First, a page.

Joelle Fontaine was just a little girl when she moved to America from Haiti.
There, she had community and family, and her mom took her to the beach every weekend. But it was scary, too. Jean-Claude “Baby Doc” Duvalier, who, like his father, “Papa Doc,” terrorized the people. Corruption, poverty, violence.
“I loved my country. It’s never your choice to leave everything you know and love and come to a country where you don’t know the language and have to start completely over. But my mother’s business was burned down. We would hear gunshots at night. I was scared to sleep on the bed. I slept under the bed. I heard men come in the night and rape the girl next door.”
Her mother wanted a better life for her daughter. They came to America. She thought it would be like the summers she spent in New Jersey with her aunt, going to church and surrounded by family. But when they settled in Boston and made the American transition, the xenophobia was inescapable. It was the ‘80s, at the height of the HIV epidemic, and the CDC had wrongly listed Haitian immigrants as high risk for AIDS and prevented them from donating blood.
“I barely knew English and I remember going to school and being called a African booty scratcher, people said Haitians were bringing in AIDS and not wanting to be around us. It wasn’t until the Fugees came out that Haitians became cool all of a sudden and everyone was proud to be Haitian. Before then, it was a different world.”
But seeing the images of Border Patrol on horseback yanking Haitian migrants off their feet as they fled for a better life reminded her the world is still upside down in America. We are supposed to protect those seeking safety, not uphold supremacy, wielding reins like whips with the harrowing echoes of the souls of the first Black folk in America.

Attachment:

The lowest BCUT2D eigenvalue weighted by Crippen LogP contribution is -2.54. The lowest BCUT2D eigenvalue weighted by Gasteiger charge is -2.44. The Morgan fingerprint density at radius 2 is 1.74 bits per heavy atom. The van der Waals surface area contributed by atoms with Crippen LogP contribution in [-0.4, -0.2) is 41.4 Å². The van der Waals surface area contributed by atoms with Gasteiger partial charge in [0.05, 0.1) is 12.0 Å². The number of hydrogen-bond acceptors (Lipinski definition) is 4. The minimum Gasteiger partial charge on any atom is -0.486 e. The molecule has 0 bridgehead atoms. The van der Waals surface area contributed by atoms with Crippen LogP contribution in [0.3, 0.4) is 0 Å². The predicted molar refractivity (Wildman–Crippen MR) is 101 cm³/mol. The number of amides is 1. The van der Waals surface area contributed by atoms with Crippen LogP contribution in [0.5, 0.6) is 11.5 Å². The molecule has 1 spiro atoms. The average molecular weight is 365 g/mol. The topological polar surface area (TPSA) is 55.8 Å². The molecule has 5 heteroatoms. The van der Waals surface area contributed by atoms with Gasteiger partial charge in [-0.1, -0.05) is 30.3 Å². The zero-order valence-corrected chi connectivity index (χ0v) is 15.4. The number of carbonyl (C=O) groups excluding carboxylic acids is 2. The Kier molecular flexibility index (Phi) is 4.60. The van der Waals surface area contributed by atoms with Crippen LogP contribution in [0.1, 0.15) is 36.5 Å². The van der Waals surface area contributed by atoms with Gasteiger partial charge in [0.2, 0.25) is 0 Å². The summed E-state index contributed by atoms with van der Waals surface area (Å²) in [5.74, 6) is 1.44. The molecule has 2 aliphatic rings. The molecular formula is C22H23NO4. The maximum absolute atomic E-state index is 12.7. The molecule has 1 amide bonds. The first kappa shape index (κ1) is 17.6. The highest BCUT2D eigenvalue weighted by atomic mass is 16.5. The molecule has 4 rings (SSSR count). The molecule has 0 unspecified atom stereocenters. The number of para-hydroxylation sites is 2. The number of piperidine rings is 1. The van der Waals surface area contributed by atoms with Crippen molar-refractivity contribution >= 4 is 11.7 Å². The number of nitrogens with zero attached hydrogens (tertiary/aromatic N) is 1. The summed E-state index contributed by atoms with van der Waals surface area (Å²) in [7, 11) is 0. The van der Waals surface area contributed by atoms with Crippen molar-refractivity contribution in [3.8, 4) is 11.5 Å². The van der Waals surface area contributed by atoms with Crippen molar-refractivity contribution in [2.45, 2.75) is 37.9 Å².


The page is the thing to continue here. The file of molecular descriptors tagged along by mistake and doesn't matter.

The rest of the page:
By Friday afternoon, the camps by the Rio Grande had been entirely cleared, officials said.
“I went to bed crying Monday night and I woke up and there were still tears in my eyes. I came to America on a plane. I am watching people who have crossed thousands of miles, through rivers and valleys on a dangerous journey, hearing a young girl recount her story of making it to America and they are being beaten. When I see a Black Haitian man being whipped in 2021, that is my uncle, that is my brother, that is me.”
As much as she looks at America’s xenophobia and narcissism as problems, as deeply as she understands we need to end the use of Title 42, invoked by Donald Trump to deport migrants, Fontaine is also looking at the life she has built and both of her countries.
Fontaine runs her own fashion house, I am Kréyol, celebrating Haitian culture and style. Last year, she did a collaboration with Bloomingdales. This winter she will debut a REFUGE(E) collection focusing on the concept of safety. All of the things she had in Haiti as a little girl — community, family, dreams — she has here, too. Massachusetts has the third largest population of Haitian immigrants in America. This is also home.
“Americans need to look outside themselves and seek to understand what it is they fear. That idea of immigrants coming here and taking jobs and bringing crimes is false. We bring culture, creativity, and more. But I am also looking at myself, at the diaspora. We have so many Haitians here, first and second generation, who are talented and knowledgeable and doing well. What are we doing to elevate and invest in Haiti?”